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Concerns over UK supply of fresh fruit and vegetables

Academics have expressed concern that supplies of fresh fruits, vegetables and salads could “shrink rapidly” as most come from Spain and Italy – the two European countries with most cases of Covid-19.

It comes as the government is asked to launch a campaign to promote how healthy eating can strengthen the body’s immune system against the threat of coronavirus.

There is ample evidence that nutritional status crucially affects our immune responses, said food policy experts in a letter to Secretary of the Environment George Eustice and Director General of Public Health in England Duncan Selbie.

Experts believe that this “vital” consideration has not yet been reflected in the government’s political responses to the Covid-19 pandemic.

Tim Lang, professor of food policy at City, University of London, along with two other academics, wrote: “In addition to current government measures, the government must provide the government with clear and knowledgeable guidance on what is nutritionally necessary and sufficient. to maintain food security and nutritional relevance in the UK.

“We therefore urge you to establish and operate new work structures, based on clear principles of equity and health, and with coordinated delivery methods.

“These are necessary if the country is to solve the numerous and complex quantitative and qualitative difficulties which arise in many parts of the British food system.

“They are also necessary to prepare for further disruptions and potential shortages, if the international and national situation remains critical in the medium term. “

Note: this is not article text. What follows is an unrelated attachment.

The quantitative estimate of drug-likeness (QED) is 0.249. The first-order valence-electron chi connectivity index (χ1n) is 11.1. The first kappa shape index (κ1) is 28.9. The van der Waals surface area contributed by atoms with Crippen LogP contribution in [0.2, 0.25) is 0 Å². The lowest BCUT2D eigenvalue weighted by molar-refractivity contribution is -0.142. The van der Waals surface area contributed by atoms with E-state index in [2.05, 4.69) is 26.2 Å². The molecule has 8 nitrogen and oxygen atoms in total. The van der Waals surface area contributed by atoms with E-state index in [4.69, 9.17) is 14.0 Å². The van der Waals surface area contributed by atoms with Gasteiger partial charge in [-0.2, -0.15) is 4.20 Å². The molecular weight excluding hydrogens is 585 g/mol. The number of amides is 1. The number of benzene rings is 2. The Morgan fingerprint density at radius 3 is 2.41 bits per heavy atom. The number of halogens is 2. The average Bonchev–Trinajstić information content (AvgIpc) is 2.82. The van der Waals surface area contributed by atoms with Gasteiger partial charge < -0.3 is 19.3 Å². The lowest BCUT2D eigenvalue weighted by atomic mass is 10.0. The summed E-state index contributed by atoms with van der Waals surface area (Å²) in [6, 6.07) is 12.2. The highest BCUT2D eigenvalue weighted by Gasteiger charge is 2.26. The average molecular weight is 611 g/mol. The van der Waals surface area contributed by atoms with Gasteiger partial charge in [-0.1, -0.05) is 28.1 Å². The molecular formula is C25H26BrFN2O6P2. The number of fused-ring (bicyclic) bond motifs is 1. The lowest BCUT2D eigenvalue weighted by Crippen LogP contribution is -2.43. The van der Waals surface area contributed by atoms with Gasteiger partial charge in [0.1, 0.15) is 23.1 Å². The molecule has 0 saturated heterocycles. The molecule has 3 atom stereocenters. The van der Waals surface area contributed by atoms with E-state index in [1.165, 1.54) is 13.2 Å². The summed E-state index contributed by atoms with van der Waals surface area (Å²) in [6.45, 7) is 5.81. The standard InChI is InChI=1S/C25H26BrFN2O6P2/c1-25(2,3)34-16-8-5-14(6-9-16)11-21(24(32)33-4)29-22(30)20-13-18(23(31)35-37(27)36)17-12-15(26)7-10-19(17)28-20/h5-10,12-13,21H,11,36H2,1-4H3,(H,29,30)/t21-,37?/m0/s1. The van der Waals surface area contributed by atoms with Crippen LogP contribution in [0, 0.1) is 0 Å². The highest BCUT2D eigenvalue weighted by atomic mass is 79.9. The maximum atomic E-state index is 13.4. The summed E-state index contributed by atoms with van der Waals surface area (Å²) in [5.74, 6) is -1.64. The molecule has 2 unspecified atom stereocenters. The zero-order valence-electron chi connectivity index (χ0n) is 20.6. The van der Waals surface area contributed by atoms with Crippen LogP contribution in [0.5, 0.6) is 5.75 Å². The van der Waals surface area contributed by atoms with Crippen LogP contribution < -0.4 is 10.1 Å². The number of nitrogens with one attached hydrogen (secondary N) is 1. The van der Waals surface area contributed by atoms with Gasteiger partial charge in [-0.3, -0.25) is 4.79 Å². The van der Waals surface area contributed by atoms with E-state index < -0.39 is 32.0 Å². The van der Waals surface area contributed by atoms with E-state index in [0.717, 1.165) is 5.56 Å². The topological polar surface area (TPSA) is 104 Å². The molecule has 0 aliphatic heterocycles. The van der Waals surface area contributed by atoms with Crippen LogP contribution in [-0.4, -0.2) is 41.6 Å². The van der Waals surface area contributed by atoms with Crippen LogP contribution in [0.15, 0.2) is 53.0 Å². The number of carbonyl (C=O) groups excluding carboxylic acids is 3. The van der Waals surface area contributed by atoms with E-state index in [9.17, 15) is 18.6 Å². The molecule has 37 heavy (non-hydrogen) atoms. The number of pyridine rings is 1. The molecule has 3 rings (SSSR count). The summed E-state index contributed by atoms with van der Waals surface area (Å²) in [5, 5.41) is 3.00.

Professor Lang, Professor Erik Millstone of the University of Sussex Business School and Professor Terry Marsden of the University of Cardiff also point out that most fruits, vegetables and salads in the UK come from Spain and Italy – the two European countries with most cases of Covid-19.

They warn that these supplies could decline rapidly if there were too few people to pick them up, package and transport them, and suggest that a “volunteer system” could be put in place to secure the supplies.

“National supplies of fruit and vegetables in the UK depend on a sufficient supply of workers and, under conditions of foreclosure and cessation of cross-border travel, there will most likely be a shortage of workers available, willing and able to produce , collect, package, process and transport nutritionally essential foods.

“A volunteer system, similar but improved to what happened during the Second World War, might be desirable to support the food supply, but it needs careful planning to ensure that it does not spread not Covid-19 infection, ”they wrote.

Academics warn that the government has ceded too much decision-making power to food retailers, writing: “Some retailers have set limits on certain aspects of purchasing, but these restrictions are not uniform or consistent; they also do not reflect nutritional or immunological considerations. ”

They conclude the letter by writing: “As in 1936-40 and in the perspective of a Brexit without agreement, the food strains were very likely to appear.

“Now is the time to tackle and resolve these strains, not to exacerbate them by unduly relying on a handful of retailers, no matter how important, and to ensure that nutritional advice is given. clear, open and perceived to be shaped by the public interest. “

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